Overarching interests in my teaching and research relate to a) past, present and future imaginaries of development and the 'good life,' b) understandings of socio-ecological inequalities and justice that may underpin these imaginaries, and c) the (interconnected) actors involved in the (un)making and (un)doing of these imaginaries. In studying these kinds of questions, I draw on an intersectional lens in an effort to better understand lived lives of differently located people and their conceptions of development and a/the ‘good life.’ In so doing, I am also interested in how different actors contest, subvert and/or (inadvertently) entrench gendered, classed and racialised norms and violence that shape their own and others’ possible lives.
I joined the UvA in May 2014, having received my doctorate from the Institute of Education, University College London in October 2013. Prior to this, I worked for the United Nations and in the NGO sector for almost 18 years. I worked for UNESCO in Indonesia, the Philippines and Mozambique, the International Bureau of Education (UNESCO/IBE) in Geneva and the International Institute for Educational Planning (UNESCO-IIEP) in Paris. In addition, I worked for various non-governmental organisations both within and outside the Netherlands with a focus on young people, human rights and health promotion.
My doctoral research engaged with approaches to sexuality education in Mozambique, interrogating dominant concepts underpinning HIV-related education to more clearly articulate the ‘what’ and ‘how’ of this form of education. My research on sexuality education in Mozambique initially drew my attention to how notions of belonging, the ‘good citizen’ and socio-political participation and representation might be enacted and/or contested in educational spaces, broadly conceived. Subsequent work has only deepened my interest therein, whereby I am particularly drawn to questions regarding the spaces created in narratives of development for particular future imaginaries and forms of socio-ecological justice, and how these interact with past and present imaginaries. Who is in/excluded from these imaginaries, including their creation?
I draw on decolonial feminist scholarship, and work in the fields of STS and anthropology in shaping methodological and ethical considerations, including those regarding my role in the ’production’ of knowledge. I seek to collaborate closely with societal partners and activists to ensure my work and writing at/retains a level of groundedness. Fiction keeps me sane as well as firing my imagination, and there is a special place on my bedside table for feminist science fiction and speculative fiction.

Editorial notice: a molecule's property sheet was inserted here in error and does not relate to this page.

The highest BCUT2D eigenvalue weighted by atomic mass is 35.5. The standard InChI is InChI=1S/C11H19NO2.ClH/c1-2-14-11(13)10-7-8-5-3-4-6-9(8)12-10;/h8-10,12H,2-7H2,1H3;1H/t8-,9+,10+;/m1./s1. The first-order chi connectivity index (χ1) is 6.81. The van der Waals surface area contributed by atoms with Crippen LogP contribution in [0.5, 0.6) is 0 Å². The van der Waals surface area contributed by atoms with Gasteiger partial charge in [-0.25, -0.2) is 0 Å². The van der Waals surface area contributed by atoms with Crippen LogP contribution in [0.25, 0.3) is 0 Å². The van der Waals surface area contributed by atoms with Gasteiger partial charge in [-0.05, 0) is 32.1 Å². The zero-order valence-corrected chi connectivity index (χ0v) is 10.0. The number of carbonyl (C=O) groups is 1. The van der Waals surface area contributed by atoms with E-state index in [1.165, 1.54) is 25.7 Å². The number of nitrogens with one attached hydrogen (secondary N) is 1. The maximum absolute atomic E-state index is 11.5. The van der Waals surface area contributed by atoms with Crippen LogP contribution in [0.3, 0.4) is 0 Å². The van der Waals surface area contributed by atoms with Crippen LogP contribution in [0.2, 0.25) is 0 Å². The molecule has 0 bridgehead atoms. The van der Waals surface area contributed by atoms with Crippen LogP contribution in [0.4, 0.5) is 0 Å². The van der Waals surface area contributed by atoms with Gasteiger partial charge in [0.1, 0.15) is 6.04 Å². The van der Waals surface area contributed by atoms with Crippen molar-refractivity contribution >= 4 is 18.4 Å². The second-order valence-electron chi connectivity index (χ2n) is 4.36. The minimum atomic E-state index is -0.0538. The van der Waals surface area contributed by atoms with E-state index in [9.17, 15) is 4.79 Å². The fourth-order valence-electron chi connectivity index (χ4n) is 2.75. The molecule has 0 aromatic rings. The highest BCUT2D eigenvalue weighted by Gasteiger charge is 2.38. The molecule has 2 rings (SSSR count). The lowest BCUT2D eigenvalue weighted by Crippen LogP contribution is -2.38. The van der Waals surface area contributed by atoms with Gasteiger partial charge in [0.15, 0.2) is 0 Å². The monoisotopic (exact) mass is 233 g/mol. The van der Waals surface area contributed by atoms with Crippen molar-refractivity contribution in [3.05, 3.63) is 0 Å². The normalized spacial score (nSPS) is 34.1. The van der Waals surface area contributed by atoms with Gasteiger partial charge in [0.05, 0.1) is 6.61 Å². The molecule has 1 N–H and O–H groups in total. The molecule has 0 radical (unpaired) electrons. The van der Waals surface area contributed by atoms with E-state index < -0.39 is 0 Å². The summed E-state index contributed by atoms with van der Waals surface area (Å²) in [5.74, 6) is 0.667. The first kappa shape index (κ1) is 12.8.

At present, I am working on the following research projects:
a. Alternatives to extractivism: An examination of ways of knowing, being and doing in relation to the (sub)soil: The goal of this interdisciplinary project, on which I am collaborating with colleagues from the Universidade Eduardo Mondlane (Mozambique), Louvain (Belgium) and the VU Amsterdam is to contribute to debates on relations of different actors to land and (their) soil in resource-rich areas. We are particularly interested in how political decisions about the (sub)soil may provide opportunities for alternative 'future imaginations' and extractive development models, whereby I empirically focus on young women and men’s future imaginations, and theoretically on the potential of decolonial feminism. Our empirical focus began in Mozambique, but we intend to expand to other resource-rich sites, including the Netherlands.
b. Silencing of feminist and queer activists: in this project, colleagues and I investigate ways in which young activists deal with silencing within social movements and by counter movements. The project challenges the widespread assumption of silence as a marker of disempowerment and subjugation. We thus interrogate binary conceptions of silencing vis-á-vis ‘voice' or 'agency,' and investigate productive dimensions of silence. Examples include not only the potential political leverage of silence (e.g. silent protest), but particularly the spaces afforded in/by silence for care, being/becoming, and inclusion. A report on our initial exploratory research can be found here. At present we are conducting further literature review on this expanding field of scholarship.
c. Partnership & Power: doing partnerships authentically: in collaboration with Oxfam Novib, I am conducting a participatory study to study Oxfam Novib’s learning journey to decolonise its work, and specific programmes in particular. This project builds on earlier work with Oxfam Novib (for more detail see here). The present stage is geared to developing an audio-comic for educational purposes, to be used within the organisation itself, but more importantly, to contribute to public debate on the ‘doing’ of decolonisation in the field of international development.
I am interested in working with BA and MA students and PhD candidates on the broad fields sketched above.